LATE PERIOD: Late period for DMD is defined as the period when the child is between the ages of 12-14, can only walk or stand thanks to help or long walking device, needs help to balance, or becomes dependent on a wheelchair or bed, and the independence decreases in transfer and daily life.Combating scoliosis constitutes an important part of rehabilitation. Keeping the spine in a neutral or slightly elongated position delays the formation of scoliosis. Spinal surgeries are performed to reduce pain, protect respiratory functions and prevent worsening of spinal deformity. Stretching exercises should be added for active movements , shoulder flexion and abduction, elbow, wrist and finger extensor limitation to protect upper extremity functions. Resting splint can be recommended for the extremity distal. The majority of patients have difficulty changing positions and may feel the need to rotate at night. Positioning, mobilization and stretching exercises prevent bed sores. Since head and body control is reduced due to progressive weakness, a high spacing seating arrangement can also be used. Respiratory exercises, postural drainage or intermittent pressurized respiratory therapy should be added according to the needs of the patients in pulmonary rehabilitation. In this process, postural drainage techniques should be taught to the family.

In order to maintain and improve muscle strength, the degree of weakness and exercise intensity should be considered as much as possible when planning the exercise program. It has been observed that when muscle strength is too weak to resist gravity, exercises do not have a strengthening effect, and passive exercises should be used when these muscles weaken in this stream. The most recommended types of exercises are aerobic exercises, exercises for muscle strengthening, and specific exercises for respiratory muscles. Typical aerobic exercises recommended include walking , walking band or cycling exercises for 30 minutes or more in 60% of the maximal heart rate. In a study conducted with children with DMD, it was concluded that cycling exercises were safer than exercises performed under the supervision of a physiotherapist. Strengthening exercises can be started for muscles with a strength of +3 and above by using a pound of weights or a pint of water bottle, and necessary adjustments are made according to the patient’s performance.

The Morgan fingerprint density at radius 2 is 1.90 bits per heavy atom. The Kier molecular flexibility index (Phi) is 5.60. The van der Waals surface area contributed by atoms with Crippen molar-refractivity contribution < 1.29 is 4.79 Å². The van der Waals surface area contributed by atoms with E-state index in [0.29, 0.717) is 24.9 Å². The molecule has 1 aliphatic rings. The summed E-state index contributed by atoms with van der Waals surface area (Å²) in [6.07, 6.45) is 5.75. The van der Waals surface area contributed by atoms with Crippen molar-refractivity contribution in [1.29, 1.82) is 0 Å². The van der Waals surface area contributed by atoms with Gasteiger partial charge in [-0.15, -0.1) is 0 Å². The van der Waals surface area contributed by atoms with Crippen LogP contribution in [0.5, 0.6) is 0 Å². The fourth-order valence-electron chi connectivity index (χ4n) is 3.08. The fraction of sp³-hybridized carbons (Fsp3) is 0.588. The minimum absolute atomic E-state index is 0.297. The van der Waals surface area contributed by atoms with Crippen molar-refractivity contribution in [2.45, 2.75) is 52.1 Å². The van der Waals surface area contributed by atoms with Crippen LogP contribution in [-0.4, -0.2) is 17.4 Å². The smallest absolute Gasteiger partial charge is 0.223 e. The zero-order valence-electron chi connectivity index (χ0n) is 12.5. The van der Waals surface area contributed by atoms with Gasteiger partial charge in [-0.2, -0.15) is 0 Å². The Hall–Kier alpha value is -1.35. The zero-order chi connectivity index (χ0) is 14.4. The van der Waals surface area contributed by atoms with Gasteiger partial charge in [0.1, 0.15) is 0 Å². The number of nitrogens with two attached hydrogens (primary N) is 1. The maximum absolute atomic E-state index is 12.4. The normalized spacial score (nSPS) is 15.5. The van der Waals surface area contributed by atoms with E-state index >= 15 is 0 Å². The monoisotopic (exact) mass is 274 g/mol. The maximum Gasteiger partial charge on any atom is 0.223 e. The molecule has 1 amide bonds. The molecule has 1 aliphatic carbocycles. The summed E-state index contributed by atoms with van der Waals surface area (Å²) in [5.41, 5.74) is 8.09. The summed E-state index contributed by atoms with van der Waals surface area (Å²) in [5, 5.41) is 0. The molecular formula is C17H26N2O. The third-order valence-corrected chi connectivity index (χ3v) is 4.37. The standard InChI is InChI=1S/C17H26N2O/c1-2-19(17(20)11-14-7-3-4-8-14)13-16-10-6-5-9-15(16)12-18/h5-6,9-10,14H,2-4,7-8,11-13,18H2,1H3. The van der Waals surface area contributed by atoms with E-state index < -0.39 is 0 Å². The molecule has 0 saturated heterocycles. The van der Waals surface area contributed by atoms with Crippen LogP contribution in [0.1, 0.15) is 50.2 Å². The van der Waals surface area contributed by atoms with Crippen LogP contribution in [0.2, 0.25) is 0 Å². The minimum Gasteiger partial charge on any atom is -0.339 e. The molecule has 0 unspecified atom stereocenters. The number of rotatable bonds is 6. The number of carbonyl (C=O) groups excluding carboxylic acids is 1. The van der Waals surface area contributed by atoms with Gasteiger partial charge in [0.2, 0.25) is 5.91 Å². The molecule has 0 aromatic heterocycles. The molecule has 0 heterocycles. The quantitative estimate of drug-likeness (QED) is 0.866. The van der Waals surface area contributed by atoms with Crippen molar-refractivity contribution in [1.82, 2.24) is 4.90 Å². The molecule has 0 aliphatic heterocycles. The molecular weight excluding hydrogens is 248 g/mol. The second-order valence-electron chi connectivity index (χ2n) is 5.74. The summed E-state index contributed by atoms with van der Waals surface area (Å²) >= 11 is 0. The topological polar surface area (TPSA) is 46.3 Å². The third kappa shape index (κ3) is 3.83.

In a study conducted in 2014, in patients with early stage Duchenne muscular dystrophy (DMD), exercise was performed with an arm ergometer under the supervision of a physiotherapist in one of the groups divided to investigate the effects of 2 different upper extremity exercise training on upper extremity function, strength, durability and ambulation, while strengthening joint range of motion exercises were performed for 8 weeks under the supervision of their families in the other group. As a result of the study, ambulation scores, endurance and arm functions and proximal muscle strength improved in the arm ergometer group. The results show that upper extremity study with an arm ergometer is more effective in maintaining and improving the functional level of early stage DMD patients compared to ROM exercises alone.